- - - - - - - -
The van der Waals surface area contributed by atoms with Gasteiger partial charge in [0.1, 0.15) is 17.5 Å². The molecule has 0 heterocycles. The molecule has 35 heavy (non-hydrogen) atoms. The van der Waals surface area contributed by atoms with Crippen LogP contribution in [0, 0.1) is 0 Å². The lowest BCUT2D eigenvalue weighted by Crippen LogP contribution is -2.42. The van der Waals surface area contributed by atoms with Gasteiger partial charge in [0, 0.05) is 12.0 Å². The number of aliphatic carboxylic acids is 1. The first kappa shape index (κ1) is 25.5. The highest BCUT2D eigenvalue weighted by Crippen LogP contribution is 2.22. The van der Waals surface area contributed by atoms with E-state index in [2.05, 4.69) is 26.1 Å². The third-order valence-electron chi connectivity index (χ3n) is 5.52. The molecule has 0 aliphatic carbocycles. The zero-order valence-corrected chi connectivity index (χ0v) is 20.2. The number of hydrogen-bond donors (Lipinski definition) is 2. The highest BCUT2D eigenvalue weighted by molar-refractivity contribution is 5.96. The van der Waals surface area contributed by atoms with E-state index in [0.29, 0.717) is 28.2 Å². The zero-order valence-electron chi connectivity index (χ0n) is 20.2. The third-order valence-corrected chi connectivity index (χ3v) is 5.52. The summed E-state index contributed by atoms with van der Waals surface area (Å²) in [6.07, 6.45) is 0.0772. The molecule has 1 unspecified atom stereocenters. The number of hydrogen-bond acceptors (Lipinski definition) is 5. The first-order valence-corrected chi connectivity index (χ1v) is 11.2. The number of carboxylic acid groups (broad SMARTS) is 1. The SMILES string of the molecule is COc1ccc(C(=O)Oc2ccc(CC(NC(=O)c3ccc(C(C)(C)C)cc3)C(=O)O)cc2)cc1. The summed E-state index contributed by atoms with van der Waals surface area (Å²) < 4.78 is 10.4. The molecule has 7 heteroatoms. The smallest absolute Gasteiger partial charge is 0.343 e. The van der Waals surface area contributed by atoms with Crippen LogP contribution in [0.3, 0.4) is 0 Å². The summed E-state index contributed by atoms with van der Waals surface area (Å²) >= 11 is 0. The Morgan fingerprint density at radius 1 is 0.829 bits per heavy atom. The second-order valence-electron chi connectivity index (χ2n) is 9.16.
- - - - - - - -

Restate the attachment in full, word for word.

The van der Waals surface area contributed by atoms with Gasteiger partial charge in [0.1, 0.15) is 17.5 Å². The molecule has 0 heterocycles. The molecule has 35 heavy (non-hydrogen) atoms. The van der Waals surface area contributed by atoms with Crippen LogP contribution in [0, 0.1) is 0 Å². The lowest BCUT2D eigenvalue weighted by Crippen LogP contribution is -2.42. The van der Waals surface area contributed by atoms with Gasteiger partial charge in [0, 0.05) is 12.0 Å². The number of aliphatic carboxylic acids is 1. The first kappa shape index (κ1) is 25.5. The highest BCUT2D eigenvalue weighted by Crippen LogP contribution is 2.22. The van der Waals surface area contributed by atoms with E-state index in [2.05, 4.69) is 26.1 Å². The third-order valence-electron chi connectivity index (χ3n) is 5.52. The molecule has 0 aliphatic carbocycles. The zero-order valence-corrected chi connectivity index (χ0v) is 20.2. The number of hydrogen-bond donors (Lipinski definition) is 2. The highest BCUT2D eigenvalue weighted by molar-refractivity contribution is 5.96. The van der Waals surface area contributed by atoms with E-state index in [0.29, 0.717) is 28.2 Å². The zero-order valence-electron chi connectivity index (χ0n) is 20.2. The third-order valence-corrected chi connectivity index (χ3v) is 5.52. The summed E-state index contributed by atoms with van der Waals surface area (Å²) in [6.07, 6.45) is 0.0772. The molecule has 1 unspecified atom stereocenters. The number of hydrogen-bond acceptors (Lipinski definition) is 5. The first-order valence-corrected chi connectivity index (χ1v) is 11.2. The number of carboxylic acid groups (broad SMARTS) is 1. The SMILES string of the molecule is COc1ccc(C(=O)Oc2ccc(CC(NC(=O)c3ccc(C(C)(C)C)cc3)C(=O)O)cc2)cc1. The summed E-state index contributed by atoms with van der Waals surface area (Å²) < 4.78 is 10.4. The molecule has 7 heteroatoms. The smallest absolute Gasteiger partial charge is 0.343 e. The van der Waals surface area contributed by atoms with Crippen LogP contribution in [0.3, 0.4) is 0 Å². The summed E-state index contributed by atoms with van der Waals surface area (Å²) >= 11 is 0. The Morgan fingerprint density at radius 1 is 0.829 bits per heavy atom. The second-order valence-electron chi connectivity index (χ2n) is 9.16.